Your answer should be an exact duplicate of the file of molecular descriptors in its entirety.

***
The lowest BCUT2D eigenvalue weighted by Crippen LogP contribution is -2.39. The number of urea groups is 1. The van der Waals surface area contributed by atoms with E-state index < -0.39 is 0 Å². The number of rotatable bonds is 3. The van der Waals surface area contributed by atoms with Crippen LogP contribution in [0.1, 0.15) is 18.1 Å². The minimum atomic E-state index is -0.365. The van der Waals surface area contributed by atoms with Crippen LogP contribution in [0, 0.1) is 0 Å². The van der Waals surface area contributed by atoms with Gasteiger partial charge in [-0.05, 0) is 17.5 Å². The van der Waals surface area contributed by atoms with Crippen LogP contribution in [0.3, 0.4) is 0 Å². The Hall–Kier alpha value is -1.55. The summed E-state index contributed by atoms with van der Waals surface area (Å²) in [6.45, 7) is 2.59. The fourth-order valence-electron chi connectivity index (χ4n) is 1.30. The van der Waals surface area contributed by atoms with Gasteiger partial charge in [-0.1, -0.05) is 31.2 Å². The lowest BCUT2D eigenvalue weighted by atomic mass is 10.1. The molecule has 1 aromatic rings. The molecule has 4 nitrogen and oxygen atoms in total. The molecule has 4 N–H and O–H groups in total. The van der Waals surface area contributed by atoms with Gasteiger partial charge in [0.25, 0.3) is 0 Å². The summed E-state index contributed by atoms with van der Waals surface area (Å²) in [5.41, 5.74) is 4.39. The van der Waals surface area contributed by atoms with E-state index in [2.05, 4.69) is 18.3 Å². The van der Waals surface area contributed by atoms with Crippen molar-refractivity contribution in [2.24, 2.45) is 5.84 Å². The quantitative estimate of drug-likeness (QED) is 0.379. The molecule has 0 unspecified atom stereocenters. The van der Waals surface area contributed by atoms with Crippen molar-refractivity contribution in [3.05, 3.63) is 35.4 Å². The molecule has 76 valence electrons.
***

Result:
The lowest BCUT2D eigenvalue weighted by Crippen LogP contribution is -2.39. The number of urea groups is 1. The van der Waals surface area contributed by atoms with E-state index < -0.39 is 0 Å². The number of rotatable bonds is 3. The van der Waals surface area contributed by atoms with Crippen LogP contribution in [0.1, 0.15) is 18.1 Å². The minimum atomic E-state index is -0.365. The van der Waals surface area contributed by atoms with Crippen LogP contribution in [0, 0.1) is 0 Å². The van der Waals surface area contributed by atoms with Gasteiger partial charge in [-0.05, 0) is 17.5 Å². The van der Waals surface area contributed by atoms with Crippen LogP contribution in [0.3, 0.4) is 0 Å². The Hall–Kier alpha value is -1.55. The summed E-state index contributed by atoms with van der Waals surface area (Å²) in [6.45, 7) is 2.59. The fourth-order valence-electron chi connectivity index (χ4n) is 1.30. The van der Waals surface area contributed by atoms with Gasteiger partial charge in [-0.1, -0.05) is 31.2 Å². The lowest BCUT2D eigenvalue weighted by atomic mass is 10.1. The molecule has 1 aromatic rings. The molecule has 4 nitrogen and oxygen atoms in total. The molecule has 4 N–H and O–H groups in total. The van der Waals surface area contributed by atoms with Gasteiger partial charge in [0.25, 0.3) is 0 Å². The summed E-state index contributed by atoms with van der Waals surface area (Å²) in [5.41, 5.74) is 4.39. The van der Waals surface area contributed by atoms with E-state index in [2.05, 4.69) is 18.3 Å². The van der Waals surface area contributed by atoms with Crippen molar-refractivity contribution in [2.24, 2.45) is 5.84 Å². The quantitative estimate of drug-likeness (QED) is 0.379. The molecule has 0 unspecified atom stereocenters. The van der Waals surface area contributed by atoms with Crippen molar-refractivity contribution in [3.05, 3.63) is 35.4 Å². The molecule has 76 valence electrons.